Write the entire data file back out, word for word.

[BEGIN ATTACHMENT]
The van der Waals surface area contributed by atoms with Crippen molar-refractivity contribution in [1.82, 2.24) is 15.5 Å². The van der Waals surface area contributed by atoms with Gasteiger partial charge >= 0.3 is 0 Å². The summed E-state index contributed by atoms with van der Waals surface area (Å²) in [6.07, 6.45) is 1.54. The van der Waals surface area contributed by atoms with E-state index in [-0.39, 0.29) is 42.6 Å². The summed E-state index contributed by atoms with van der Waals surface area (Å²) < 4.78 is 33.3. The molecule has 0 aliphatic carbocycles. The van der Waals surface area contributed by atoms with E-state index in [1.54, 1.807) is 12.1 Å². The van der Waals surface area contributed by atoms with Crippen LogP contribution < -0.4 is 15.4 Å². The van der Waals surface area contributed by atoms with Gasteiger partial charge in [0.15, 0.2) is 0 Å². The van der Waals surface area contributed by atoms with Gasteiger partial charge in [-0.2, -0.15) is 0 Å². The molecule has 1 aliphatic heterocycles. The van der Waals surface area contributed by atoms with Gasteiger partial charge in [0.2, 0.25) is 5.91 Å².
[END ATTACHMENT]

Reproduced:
The van der Waals surface area contributed by atoms with Crippen molar-refractivity contribution in [1.82, 2.24) is 15.5 Å². The van der Waals surface area contributed by atoms with Gasteiger partial charge >= 0.3 is 0 Å². The summed E-state index contributed by atoms with van der Waals surface area (Å²) in [6.07, 6.45) is 1.54. The van der Waals surface area contributed by atoms with E-state index in [-0.39, 0.29) is 42.6 Å². The summed E-state index contributed by atoms with van der Waals surface area (Å²) < 4.78 is 33.3. The molecule has 0 aliphatic carbocycles. The van der Waals surface area contributed by atoms with E-state index in [1.54, 1.807) is 12.1 Å². The van der Waals surface area contributed by atoms with Crippen LogP contribution < -0.4 is 15.4 Å². The van der Waals surface area contributed by atoms with Gasteiger partial charge in [0.15, 0.2) is 0 Å². The van der Waals surface area contributed by atoms with Gasteiger partial charge in [-0.2, -0.15) is 0 Å². The molecule has 1 aliphatic heterocycles. The van der Waals surface area contributed by atoms with Gasteiger partial charge in [0.2, 0.25) is 5.91 Å².